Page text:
Normally, your total income is taken into account in the means test for the medical card. There are different guidelines for those aged under 70 years and those aged over 70 years. Any cash, savings, investments or property (except your own home) is also taken into account. However, there are certain exceptions.

According to the HSE's guidelines, if your income is derived solely from Social Welfare allowances or benefits or HSE allowances you should be granted a medical card even though your payment is in excess of the Income Guidelines for your age and situation.

The assessment of a couple for medical card purposes is based on the age of the older person.

Income not taken into account when assessing income for medical card purposes

Certain compensation awards:

  • Compensation payments made by the Residential Institutions Redress Board
  • Repayments made under the Health (Repayment) Scheme (that is, the Nursing Home repayment scheme)
  • Awards made to people who contracted Hepatitis C or HIV from contaminated blood products (together with income from the investment of that money)
  • Ex- gratia payments approved by the Lourdes Hospital Redress Board under the terms of the Lourdes Hospital Redress Scheme 2007.
Certain payments made by the State:
  • HSE payments:Foster Care Allowance, Mobility Allowance, Blind Welfare Allowance, weekly supplements paid under the Supplementary Welfare Allowance scheme
  • Social welfare payments: Family Income Supplement, Child Benefit, Carer's Allowance, Domiciliary Care Allowance guardian's payments (for example, orphan's pension) and the Free Fuel, Island, Living Alone and Over 80 Allowances.
  • Other payments: Third level educational maintenance grants, Rehabilitation Maintenance Allowance, earnings from employment of a rehabilitative nature (up to €120.00 per week).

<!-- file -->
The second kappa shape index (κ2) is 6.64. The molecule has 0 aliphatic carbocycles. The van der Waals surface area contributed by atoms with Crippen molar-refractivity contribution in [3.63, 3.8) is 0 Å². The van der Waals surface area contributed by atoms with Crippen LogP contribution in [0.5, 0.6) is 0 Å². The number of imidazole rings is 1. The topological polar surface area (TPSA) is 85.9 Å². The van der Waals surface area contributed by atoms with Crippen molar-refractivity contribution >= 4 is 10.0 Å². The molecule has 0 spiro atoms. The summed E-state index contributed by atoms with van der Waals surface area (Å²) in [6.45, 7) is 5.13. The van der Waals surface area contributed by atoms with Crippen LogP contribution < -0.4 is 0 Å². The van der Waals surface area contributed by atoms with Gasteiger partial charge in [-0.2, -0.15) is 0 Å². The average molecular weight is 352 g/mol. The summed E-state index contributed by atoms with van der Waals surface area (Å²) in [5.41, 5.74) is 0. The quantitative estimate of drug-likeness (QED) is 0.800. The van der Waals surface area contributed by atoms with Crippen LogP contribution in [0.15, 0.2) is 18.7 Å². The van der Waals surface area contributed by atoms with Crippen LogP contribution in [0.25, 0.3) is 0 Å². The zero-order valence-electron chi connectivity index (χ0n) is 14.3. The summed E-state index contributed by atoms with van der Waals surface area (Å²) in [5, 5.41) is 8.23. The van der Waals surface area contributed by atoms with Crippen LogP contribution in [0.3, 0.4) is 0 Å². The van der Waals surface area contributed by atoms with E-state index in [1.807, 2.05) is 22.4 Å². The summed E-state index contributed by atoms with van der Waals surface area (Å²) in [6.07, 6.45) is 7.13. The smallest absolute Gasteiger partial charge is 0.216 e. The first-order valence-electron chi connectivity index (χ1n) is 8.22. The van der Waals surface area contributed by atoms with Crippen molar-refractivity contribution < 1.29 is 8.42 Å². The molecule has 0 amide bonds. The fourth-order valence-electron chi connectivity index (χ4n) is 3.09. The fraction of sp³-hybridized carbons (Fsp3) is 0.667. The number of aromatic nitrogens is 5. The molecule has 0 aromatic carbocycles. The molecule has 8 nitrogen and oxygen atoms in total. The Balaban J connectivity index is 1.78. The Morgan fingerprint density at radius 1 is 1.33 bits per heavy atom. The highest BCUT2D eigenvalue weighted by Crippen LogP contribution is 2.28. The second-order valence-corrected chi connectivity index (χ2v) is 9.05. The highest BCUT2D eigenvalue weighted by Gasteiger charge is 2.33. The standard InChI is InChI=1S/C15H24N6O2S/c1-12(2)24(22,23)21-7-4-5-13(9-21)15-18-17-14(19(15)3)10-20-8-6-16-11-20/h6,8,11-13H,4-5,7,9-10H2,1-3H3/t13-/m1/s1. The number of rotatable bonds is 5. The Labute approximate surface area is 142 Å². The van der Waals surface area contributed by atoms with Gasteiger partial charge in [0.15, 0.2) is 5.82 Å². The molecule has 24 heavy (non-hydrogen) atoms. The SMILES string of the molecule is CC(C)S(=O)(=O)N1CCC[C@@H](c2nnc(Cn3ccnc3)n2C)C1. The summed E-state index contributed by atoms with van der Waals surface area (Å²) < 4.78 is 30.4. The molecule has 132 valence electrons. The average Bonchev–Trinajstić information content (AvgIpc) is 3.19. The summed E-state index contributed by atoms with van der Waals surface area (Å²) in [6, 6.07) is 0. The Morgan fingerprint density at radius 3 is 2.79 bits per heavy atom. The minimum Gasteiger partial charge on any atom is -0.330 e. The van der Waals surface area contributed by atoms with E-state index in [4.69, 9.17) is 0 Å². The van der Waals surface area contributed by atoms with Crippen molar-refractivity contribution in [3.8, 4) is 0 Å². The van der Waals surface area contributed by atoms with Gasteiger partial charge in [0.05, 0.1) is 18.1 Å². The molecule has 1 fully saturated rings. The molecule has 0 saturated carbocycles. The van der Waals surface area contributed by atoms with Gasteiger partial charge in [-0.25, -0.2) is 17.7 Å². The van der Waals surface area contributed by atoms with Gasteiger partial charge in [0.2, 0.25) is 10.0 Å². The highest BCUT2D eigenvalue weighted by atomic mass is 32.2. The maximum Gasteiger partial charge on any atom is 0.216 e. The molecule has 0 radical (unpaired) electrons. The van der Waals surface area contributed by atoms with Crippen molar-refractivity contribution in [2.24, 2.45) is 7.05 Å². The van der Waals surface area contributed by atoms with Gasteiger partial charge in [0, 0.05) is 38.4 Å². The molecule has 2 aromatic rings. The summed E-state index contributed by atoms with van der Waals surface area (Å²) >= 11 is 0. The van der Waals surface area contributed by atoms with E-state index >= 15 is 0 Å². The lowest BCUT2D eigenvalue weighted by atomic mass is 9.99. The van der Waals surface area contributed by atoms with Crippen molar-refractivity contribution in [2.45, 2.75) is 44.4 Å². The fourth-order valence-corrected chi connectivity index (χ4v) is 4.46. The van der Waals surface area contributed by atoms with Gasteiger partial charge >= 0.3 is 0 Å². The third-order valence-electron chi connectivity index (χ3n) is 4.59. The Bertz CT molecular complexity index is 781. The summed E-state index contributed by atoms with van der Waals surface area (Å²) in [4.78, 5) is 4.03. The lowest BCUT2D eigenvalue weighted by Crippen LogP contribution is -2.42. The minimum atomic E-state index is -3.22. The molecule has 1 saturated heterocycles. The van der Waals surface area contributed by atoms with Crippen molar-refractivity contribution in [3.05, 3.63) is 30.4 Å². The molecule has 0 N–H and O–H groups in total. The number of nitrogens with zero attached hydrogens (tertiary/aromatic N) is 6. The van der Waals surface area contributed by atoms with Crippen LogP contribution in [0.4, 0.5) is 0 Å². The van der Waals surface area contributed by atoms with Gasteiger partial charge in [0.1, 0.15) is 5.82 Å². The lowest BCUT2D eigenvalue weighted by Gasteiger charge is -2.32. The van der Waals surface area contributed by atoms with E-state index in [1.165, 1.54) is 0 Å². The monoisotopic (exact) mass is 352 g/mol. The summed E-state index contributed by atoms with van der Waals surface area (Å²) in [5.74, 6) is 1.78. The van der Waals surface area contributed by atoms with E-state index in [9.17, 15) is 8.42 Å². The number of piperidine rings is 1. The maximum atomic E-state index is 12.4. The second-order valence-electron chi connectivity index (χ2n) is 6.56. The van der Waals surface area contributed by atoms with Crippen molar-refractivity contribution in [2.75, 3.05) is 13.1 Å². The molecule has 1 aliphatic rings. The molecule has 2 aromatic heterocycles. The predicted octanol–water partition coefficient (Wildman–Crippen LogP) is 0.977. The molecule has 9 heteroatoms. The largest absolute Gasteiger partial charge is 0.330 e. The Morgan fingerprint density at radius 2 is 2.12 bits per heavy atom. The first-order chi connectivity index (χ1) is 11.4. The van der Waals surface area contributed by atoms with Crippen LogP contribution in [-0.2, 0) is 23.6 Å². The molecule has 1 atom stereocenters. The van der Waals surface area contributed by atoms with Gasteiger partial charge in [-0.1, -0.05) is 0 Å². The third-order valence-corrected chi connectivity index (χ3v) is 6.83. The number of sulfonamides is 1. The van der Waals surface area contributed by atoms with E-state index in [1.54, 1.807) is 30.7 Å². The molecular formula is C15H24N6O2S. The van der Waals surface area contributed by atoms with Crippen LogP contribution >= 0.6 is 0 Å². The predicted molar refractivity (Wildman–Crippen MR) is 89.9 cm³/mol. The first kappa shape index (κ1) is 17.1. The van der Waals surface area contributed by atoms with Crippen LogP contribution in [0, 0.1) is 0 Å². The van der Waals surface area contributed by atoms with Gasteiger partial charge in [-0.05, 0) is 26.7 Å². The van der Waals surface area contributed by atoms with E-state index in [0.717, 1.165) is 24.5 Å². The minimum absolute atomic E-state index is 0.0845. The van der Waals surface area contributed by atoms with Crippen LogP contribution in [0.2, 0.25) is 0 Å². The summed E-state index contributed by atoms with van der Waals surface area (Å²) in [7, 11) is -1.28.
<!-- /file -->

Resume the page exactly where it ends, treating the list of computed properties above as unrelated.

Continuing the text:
Under 70s: Guidelines on income and capital

Lone parents with dependants are assessed under the income limits for couples.

Weekly income limit (gross, less tax, Universal Social Charge and PRSI)
Category Aged under 66 Aged 66-69
Single person living alone €184 €201.50
Single person living with family €164 €173.50
Married or cohabiting couple (or lone parent with dependent children) €266.50 €298
Allowance for each of first 2 children aged under 16 €38 €38
Allowance for 3rd and each subsequent child under 16 €41 €41
Allowance for each of first 2 children aged aged over 16 (with no income) 
€39 €39
Allowance for 3rd and each subsequent child over 16 (no income) €42.50 €42.50
Each dependant over 16 years in full-time third-level education,who is not grant aided €78 €78


Reasonable expenses incurred in respect of childcare costs and rent/mortgage payments will also be allowed. (There is, however, no exact definition of what 'reasonable expenses' actually means in relation to housing or childcare costs).

Weekly travel costs to work: The actual cost of public transport is allowable or, for car owners, mileage at 30 cent per mile/18 cent per km plus a weekly amount of €50 to cover standing charges (depreciation and running costs). Where a couple needs two cars to travel to work a double allowance applies.

However, if your income is over these limits, you can still apply for the ordinary medical card or GP Visit Card: for example, if you have high medical expenses, such as paying for a nursing home.

How capital is assessed for the under 70s

All capital (savings and investments) is taken into account for medical card purposes. However, income on the savings/investments or property of €36,000 for a single person and €72,000 for a couple is disregarded.

The disregard figure only applies once where both savings and property (other than your own home) are being assessed.